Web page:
This is when the French said they would be willing to send some troops. The British were a little more reluctant, but I don’t know that the French really wanted to become very much engaged in fighting the Serbs… I think once you had Croatia and Slovenia gone, then you had a Bosnian problem. I suppose that that moment, had we foreseen the full horror of everything, maybe we would have sent troops. It was just politically unimaginable at that point.
Embassies don’t play independent roles of their government and our government policy was that we were not going to get involved. But I think it was increasingly apparent during 1991 and 1992 and through the first months of the Clinton administration that the Europeans were not capable of handling it, that it was becoming a full scale horror and that probably we were going to have to get involved…
I think French intellectual opinion was really pushing the government to take a more active role. I think the French government’s attitude throughout this… tended to be pro-Serb, because they were allies in the First World War and were in the Second World War; they were our Allies as well.
I think there was another thing that many in the military — this included some of our military– saw the Serbian military as kind of a recognizable entity whereas the Bosnians were harem-scarem Muslims, and there was a professional bias there…
The other element of this was that we had an embargo on arms to the Bosnians. We had an embargo on arms to everybody in the region. The Serbs had plenty of weapons, so this hurt the Bosnians. We had made an agreement when the Europeans sent their troops in, and this happened already under the Bush Administration. We made a promise to help extract them if they got into difficulties and had to be evacuated which was a pretty tall order, actually. Things went on in this bloody stalemate.
I remember Pamela Harriman telling me there had been consultation with Chirac very early on in the Clinton Administration after his Presidency between …maybe his advisor and [Deputy National Security Advisor Samuel R.] Sandy Berger or [National Security Advisor] Tony Lake.
Pamela got off the phone with Washington, and she said, “It’s really wonderful. Washington feels that here’s somebody we can really work with, and Chirac will be a great improvement over Mitterrand. I remember saying to her, “No doubt he will be good on this issue.”
This is what every American administration says about every new French president, and I would hold your judgment because in a couple of years we may be saying something different which turned out to be more than true…
“This was something that was emotionally very upsetting to the French”
[On the Uruguay Round,], the French were the biggest supporters of the CAP, the Common Agricultural Policy, even though the EU was deciding at that time for their own internal reasons that you needed to end this system, which resulted in these huge surpluses which then had to be exported.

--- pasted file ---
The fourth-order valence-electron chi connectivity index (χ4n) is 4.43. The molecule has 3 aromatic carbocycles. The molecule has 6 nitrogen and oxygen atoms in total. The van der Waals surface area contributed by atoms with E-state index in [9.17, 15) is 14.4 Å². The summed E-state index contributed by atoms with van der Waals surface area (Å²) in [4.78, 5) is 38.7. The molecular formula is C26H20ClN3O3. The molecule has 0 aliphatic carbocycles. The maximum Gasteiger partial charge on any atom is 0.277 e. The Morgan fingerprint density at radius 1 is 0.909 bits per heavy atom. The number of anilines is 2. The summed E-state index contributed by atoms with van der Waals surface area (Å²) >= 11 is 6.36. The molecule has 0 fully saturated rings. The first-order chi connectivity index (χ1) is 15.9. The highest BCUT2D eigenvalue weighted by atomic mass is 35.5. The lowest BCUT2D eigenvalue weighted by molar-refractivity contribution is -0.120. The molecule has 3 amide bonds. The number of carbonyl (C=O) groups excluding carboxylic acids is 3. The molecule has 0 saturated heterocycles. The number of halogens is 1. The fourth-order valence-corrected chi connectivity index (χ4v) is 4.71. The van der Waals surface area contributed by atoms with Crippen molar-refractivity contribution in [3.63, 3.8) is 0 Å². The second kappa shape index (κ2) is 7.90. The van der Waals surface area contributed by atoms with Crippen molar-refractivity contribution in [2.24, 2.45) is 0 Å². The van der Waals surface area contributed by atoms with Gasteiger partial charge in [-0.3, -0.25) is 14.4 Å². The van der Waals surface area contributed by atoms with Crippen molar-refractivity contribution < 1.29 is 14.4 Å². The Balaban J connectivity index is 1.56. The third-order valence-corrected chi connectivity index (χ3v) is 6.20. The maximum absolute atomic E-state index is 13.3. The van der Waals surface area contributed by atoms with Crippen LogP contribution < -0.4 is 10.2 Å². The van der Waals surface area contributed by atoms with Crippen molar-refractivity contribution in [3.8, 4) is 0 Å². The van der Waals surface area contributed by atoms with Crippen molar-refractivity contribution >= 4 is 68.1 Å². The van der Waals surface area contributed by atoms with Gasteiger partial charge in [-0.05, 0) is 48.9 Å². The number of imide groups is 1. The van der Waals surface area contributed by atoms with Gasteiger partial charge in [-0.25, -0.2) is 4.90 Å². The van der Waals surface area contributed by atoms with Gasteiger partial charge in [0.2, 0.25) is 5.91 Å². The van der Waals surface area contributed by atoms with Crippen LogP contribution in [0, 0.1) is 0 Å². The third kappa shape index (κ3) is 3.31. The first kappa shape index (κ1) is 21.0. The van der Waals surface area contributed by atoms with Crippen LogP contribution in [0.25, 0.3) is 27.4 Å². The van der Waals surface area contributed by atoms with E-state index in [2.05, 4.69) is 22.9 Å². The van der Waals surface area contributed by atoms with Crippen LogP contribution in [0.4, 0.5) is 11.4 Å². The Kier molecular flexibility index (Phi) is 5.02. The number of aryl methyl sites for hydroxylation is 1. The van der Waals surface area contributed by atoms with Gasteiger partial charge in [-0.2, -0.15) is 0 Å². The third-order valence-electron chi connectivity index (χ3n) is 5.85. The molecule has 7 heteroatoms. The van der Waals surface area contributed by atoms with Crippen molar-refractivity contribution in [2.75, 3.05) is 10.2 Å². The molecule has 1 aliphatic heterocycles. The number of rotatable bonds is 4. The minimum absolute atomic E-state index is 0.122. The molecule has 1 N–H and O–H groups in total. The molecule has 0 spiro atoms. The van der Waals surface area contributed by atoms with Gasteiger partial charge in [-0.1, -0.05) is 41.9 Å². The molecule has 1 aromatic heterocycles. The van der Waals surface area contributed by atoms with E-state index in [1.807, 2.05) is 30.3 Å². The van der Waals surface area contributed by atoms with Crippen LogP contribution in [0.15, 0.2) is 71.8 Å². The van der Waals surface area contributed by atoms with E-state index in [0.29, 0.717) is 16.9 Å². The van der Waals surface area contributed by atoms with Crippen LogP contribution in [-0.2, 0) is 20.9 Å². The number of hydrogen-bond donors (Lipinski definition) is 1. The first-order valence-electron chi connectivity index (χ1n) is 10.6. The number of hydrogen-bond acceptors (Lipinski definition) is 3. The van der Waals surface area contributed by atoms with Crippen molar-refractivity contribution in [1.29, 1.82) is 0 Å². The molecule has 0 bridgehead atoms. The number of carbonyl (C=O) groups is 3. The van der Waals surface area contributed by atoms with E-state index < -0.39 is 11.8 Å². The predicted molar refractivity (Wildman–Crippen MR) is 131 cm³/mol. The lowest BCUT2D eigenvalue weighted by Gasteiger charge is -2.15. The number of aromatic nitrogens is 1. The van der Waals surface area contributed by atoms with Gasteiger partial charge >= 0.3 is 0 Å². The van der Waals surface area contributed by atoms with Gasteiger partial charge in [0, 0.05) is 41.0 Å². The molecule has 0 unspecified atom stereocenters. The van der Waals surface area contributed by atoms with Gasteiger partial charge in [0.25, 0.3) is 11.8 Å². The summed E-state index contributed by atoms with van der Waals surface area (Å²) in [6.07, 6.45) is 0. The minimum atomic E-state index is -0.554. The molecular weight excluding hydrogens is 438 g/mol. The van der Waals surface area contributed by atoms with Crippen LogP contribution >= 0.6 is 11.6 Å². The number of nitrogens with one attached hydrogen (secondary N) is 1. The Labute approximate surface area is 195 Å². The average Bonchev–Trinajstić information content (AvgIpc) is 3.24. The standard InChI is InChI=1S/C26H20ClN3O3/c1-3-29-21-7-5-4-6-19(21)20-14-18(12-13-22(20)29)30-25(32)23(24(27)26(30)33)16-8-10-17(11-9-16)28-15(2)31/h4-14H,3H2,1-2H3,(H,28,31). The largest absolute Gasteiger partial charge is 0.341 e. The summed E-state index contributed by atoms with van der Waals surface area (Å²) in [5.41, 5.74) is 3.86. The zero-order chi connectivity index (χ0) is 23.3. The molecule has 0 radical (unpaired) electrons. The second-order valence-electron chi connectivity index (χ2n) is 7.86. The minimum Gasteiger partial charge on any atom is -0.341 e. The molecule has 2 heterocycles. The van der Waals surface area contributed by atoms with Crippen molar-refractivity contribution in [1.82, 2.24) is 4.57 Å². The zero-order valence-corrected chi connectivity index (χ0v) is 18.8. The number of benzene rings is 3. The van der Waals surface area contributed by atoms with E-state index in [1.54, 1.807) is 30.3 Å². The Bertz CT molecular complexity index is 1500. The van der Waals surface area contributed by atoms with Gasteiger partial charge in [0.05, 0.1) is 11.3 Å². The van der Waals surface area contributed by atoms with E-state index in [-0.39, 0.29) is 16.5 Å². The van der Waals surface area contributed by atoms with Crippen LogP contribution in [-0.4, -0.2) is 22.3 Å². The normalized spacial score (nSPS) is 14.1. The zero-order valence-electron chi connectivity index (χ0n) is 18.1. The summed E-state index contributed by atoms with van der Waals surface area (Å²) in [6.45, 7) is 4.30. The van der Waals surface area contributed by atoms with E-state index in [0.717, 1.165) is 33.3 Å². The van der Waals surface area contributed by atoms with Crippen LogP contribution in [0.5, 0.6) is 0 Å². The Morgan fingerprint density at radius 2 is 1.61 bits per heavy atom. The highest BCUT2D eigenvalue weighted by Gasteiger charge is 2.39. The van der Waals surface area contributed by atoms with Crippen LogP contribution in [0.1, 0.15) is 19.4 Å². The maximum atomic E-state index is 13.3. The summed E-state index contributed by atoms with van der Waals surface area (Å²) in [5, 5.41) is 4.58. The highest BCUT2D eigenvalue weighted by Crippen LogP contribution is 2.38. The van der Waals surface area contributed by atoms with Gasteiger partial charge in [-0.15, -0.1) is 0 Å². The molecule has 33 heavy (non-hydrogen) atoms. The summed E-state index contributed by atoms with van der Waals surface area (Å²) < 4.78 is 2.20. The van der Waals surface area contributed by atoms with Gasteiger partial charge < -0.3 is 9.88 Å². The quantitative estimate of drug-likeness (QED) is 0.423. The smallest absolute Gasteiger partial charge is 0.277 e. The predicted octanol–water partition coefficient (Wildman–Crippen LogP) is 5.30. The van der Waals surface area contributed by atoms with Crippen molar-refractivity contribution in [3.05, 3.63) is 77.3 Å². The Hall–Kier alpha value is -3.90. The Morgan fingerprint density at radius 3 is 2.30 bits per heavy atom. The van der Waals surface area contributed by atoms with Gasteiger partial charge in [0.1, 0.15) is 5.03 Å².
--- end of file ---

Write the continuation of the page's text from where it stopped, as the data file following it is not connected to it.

That’s what really we were arguing about because we said, “OK, we don’t care what you do inside [Europe]. It seems a pretty stupid policy to us, but when you were exporting the results of this, then this really cuts into our exports, and we don’t subsidize our exports.” So that was the big game…
By the time the Clinton Administration had come in, this was still a big issue, and you had Stuart Eizenstat as Ambassador to the European Union, and he was working it very hard…
Agriculture, during the lifetime of the EU and under the Common Agricultural Policy, has gone from employing 33% of the French working population to something like 6%…What this meant was as the farming population falls ever further that there are lots of little villages in the middle of France that are being depopulated.
I think the French image of themselves is so much tied up with the image of the countryside and the village and the rural roots and so on. This was something that was emotionally very upsetting to the French. We were very much involved in the other side. I think the people understood you had to bring the French along. You couldn’t really isolate them. In the end we did.
“I haven’t done a demarche in my life!”
We also had a big fight with them about movies… about intellectual property rights. We were in agreement with them about [how] much to do with intellectual property rights, which is the piracy that goes on in Asia and elsewhere. This was about whether the EU TV has a thing that stipulates that 50% of all TV programs should be local content, national content.
The American movie producers have been fighting this… The French subsidize their pictures by imposing a tax at the box office. The American distributors, who were [an] extremely greedy lot in my opinion, were really opposed to this. They were in there lobbying very heavily. At the end there were several issues that needed to be solved. Not just the agricultural one.